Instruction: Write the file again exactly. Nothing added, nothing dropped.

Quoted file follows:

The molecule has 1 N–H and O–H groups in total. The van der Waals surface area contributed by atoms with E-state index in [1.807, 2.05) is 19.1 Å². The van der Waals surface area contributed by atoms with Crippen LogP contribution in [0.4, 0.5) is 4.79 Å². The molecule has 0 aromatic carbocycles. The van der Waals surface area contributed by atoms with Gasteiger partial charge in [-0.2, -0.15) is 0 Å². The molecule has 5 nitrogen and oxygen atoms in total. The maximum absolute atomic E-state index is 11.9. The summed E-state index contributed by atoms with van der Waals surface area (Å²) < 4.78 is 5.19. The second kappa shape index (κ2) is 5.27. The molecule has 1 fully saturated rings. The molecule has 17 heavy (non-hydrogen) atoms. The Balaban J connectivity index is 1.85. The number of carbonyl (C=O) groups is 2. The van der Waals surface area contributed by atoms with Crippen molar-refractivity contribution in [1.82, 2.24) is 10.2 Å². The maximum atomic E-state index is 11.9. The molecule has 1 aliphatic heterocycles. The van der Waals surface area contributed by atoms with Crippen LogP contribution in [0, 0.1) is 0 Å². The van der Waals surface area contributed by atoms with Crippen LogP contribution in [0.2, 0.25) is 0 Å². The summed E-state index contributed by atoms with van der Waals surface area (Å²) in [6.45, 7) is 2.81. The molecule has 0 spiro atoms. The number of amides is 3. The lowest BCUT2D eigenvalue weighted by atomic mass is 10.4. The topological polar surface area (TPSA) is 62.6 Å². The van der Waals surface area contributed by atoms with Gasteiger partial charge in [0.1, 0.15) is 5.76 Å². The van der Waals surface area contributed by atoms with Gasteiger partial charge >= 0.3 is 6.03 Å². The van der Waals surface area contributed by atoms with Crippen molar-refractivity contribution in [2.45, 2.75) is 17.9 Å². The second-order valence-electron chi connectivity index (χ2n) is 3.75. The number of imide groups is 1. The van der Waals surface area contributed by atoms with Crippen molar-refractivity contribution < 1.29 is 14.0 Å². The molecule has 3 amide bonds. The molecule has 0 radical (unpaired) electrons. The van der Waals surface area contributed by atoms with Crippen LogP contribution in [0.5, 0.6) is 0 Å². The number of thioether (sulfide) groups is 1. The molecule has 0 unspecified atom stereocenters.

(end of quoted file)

The molecule has 1 N–H and O–H groups in total. The van der Waals surface area contributed by atoms with E-state index in [1.807, 2.05) is 19.1 Å². The van der Waals surface area contributed by atoms with Crippen LogP contribution in [0.4, 0.5) is 4.79 Å². The molecule has 0 aromatic carbocycles. The van der Waals surface area contributed by atoms with Gasteiger partial charge in [-0.2, -0.15) is 0 Å². The molecule has 5 nitrogen and oxygen atoms in total. The maximum absolute atomic E-state index is 11.9. The summed E-state index contributed by atoms with van der Waals surface area (Å²) < 4.78 is 5.19. The second kappa shape index (κ2) is 5.27. The molecule has 1 fully saturated rings. The molecule has 17 heavy (non-hydrogen) atoms. The Balaban J connectivity index is 1.85. The number of carbonyl (C=O) groups is 2. The van der Waals surface area contributed by atoms with Crippen molar-refractivity contribution in [1.82, 2.24) is 10.2 Å². The maximum atomic E-state index is 11.9. The molecule has 1 aliphatic heterocycles. The van der Waals surface area contributed by atoms with Crippen LogP contribution in [0, 0.1) is 0 Å². The van der Waals surface area contributed by atoms with Crippen LogP contribution in [0.2, 0.25) is 0 Å². The summed E-state index contributed by atoms with van der Waals surface area (Å²) in [6.45, 7) is 2.81. The molecule has 0 spiro atoms. The number of amides is 3. The lowest BCUT2D eigenvalue weighted by atomic mass is 10.4. The topological polar surface area (TPSA) is 62.6 Å². The van der Waals surface area contributed by atoms with Gasteiger partial charge in [0.1, 0.15) is 5.76 Å². The van der Waals surface area contributed by atoms with Gasteiger partial charge >= 0.3 is 6.03 Å². The van der Waals surface area contributed by atoms with Crippen molar-refractivity contribution in [2.45, 2.75) is 17.9 Å². The second-order valence-electron chi connectivity index (χ2n) is 3.75. The number of imide groups is 1. The van der Waals surface area contributed by atoms with Crippen molar-refractivity contribution < 1.29 is 14.0 Å². The molecule has 3 amide bonds. The molecule has 0 radical (unpaired) electrons. The van der Waals surface area contributed by atoms with Crippen LogP contribution in [0.5, 0.6) is 0 Å². The number of thioether (sulfide) groups is 1. The molecule has 0 unspecified atom stereocenters.